13–14. Go in through the narrow gate. The key thought of the entire lesson is the Kingdom of heaven and its requirements. “Go in” means into the Kingdom of heaven. Nearly every town in Palestine was enclosed by walls and entered through gates. The main gates were wide, with double doors, closed and locked and secured with an iron bar. The “narrow gate” was a small door in the main gate, only opened to those who knocked. It was symbolic of restricted entry. The reason few people find it, is that it requires a conscious effort to enter this way, and many take the “easy road.”

Verse 15


Watch out for false prophets. In the scriptures, a prophet is one who proclaims God’s message to men. A false prophet is one who does not teach the truth. Jesus speaks here about the teachers of the Law and the Pharisees. Looking like sheep. They look harmless, but inside they are very dangerous to the unsuspecting.

Verse 16


Yon will know them. Actions speak louder than words. Talk is cheap, but actions show what is really there. Thorn bushes do not bear grapes. Grapes and figs were two highly valued fruits. Nothing is more common than thorns and briers. Common sense tells you that you do not get good fruit from thorns and briers. You do not get “good actions” from a false teacher.

Verses 17-18


A healthy tree bears good fruit. This is a universal law of nature. Every tree bears its own kind of fruit. Whatever a man is—will show up in his actions.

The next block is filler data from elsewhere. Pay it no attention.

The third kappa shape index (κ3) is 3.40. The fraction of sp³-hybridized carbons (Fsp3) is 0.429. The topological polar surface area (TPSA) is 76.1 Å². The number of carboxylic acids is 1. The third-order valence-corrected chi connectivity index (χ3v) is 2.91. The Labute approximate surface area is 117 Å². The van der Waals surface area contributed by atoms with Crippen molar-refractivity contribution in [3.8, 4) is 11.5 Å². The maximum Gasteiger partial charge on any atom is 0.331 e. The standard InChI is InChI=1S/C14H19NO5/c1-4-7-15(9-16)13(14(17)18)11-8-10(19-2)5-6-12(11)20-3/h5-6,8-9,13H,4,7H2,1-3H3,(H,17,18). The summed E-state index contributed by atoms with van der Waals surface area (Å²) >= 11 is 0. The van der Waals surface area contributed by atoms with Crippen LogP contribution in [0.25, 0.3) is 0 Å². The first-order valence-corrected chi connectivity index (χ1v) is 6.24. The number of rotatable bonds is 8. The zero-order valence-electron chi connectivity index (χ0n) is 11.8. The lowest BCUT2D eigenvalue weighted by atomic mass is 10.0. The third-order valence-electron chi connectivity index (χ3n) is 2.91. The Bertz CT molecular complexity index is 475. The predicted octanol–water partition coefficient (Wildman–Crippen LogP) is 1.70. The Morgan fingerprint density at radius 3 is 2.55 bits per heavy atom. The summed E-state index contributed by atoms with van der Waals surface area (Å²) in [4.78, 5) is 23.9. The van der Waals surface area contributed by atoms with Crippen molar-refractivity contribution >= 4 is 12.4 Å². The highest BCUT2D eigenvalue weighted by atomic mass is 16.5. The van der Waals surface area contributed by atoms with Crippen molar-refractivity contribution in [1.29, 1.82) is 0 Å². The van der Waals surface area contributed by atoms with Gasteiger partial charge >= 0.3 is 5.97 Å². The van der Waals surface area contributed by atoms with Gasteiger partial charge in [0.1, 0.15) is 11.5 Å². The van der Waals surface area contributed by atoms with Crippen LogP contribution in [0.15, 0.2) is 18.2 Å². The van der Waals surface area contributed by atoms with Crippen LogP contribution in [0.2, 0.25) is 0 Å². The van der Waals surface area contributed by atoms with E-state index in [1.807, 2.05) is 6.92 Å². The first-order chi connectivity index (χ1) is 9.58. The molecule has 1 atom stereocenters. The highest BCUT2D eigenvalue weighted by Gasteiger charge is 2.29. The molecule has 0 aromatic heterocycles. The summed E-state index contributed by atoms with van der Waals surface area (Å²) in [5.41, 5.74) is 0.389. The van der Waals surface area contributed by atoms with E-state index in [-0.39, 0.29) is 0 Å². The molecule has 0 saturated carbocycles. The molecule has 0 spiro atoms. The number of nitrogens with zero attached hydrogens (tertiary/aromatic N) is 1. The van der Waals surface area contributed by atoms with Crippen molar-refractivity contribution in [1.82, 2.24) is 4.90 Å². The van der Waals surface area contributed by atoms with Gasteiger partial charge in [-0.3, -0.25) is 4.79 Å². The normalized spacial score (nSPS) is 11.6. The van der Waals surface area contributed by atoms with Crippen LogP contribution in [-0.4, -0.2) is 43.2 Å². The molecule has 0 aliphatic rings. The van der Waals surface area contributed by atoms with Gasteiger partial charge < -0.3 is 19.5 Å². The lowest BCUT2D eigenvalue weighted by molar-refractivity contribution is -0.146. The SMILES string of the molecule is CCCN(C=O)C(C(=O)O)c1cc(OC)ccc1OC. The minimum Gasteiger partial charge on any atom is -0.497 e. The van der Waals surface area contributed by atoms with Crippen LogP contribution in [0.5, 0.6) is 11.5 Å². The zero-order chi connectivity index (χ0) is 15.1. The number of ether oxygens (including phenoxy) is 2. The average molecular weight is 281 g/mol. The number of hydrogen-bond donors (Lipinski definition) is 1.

Verses 19-20


Any tree. Jesus carries the figure further. Bad trees are destroyed. The useless and unfruitful will be swept away (see Matthew 25:31-46).

Verse 21


Not everyone. You must enter the Kingdom through the narrow gate. Jesus now shows what is necessary to enter. “Not everyone” implies that some who do say ‘Lord, Lord,’ WILL be able to enter! Only those who do. No one can please the Lord who does not obey him and love him. See James 2:14-26.

Verse 22


When that Day comes. The great Day of the Lord. Jesus pictures the most religious of the “non-doers” and shows them at Judgment.

Verse 23


I never knew you. Augustine says that for Christ to say: “I never knew you,” is only another way of saying: “You never knew me.” They did miracles and drove out demons, but Jesus is saying that they were not his disciples at all [they loved neither God nor fellow man]. Away from me. Their religion had been all talk and prayers. They were religious, but they did not love God. Matthew 25:41 shows their punishment. Many fool themselves by being all talk and no action [even though they do things which they think are important].

Verse 24


Will be like a wise man. Another example to show how important it is to act upon the teachings of Christ. Common sense would tell you to build on the rock, Palestine had a rainy season with heavy floods. The one who “hears and does” Christ’s words—is building on the rock.

Verse 25


The rain poured down. This verse pictures the sudden violent storms of the rainy season and the sweeping floods which could so quickly undermine and destroy a house. Built on the rock, the house stands. So will everyone who hears and does,

Verses 26-27


Will be like a foolish man. This is the one who hears and does nothing. In the past whole towns on the Missouri and lower Mississippi Rivers have been undermined and swept into the whirlpool because they were built on sand. So will it happen to the disobedient.

Verse 28

28. The crowd was amazed. No wonder! The whole world still stands in awe as they study this sermon.

Verse 29


He taught with authority. He did not speak out of human doubts and limitations. He was the Eternal Logos, and he spoke as One who knew the Eternal Truth of God.

Bibliographical Information
Ice, Rhoderick D. "Commentary on Matthew 7". "The Bible Study New Testament". https://www.studylight.org/commentaries/eng/ice/matthew-7.html. College Press, Joplin, MO. 1974.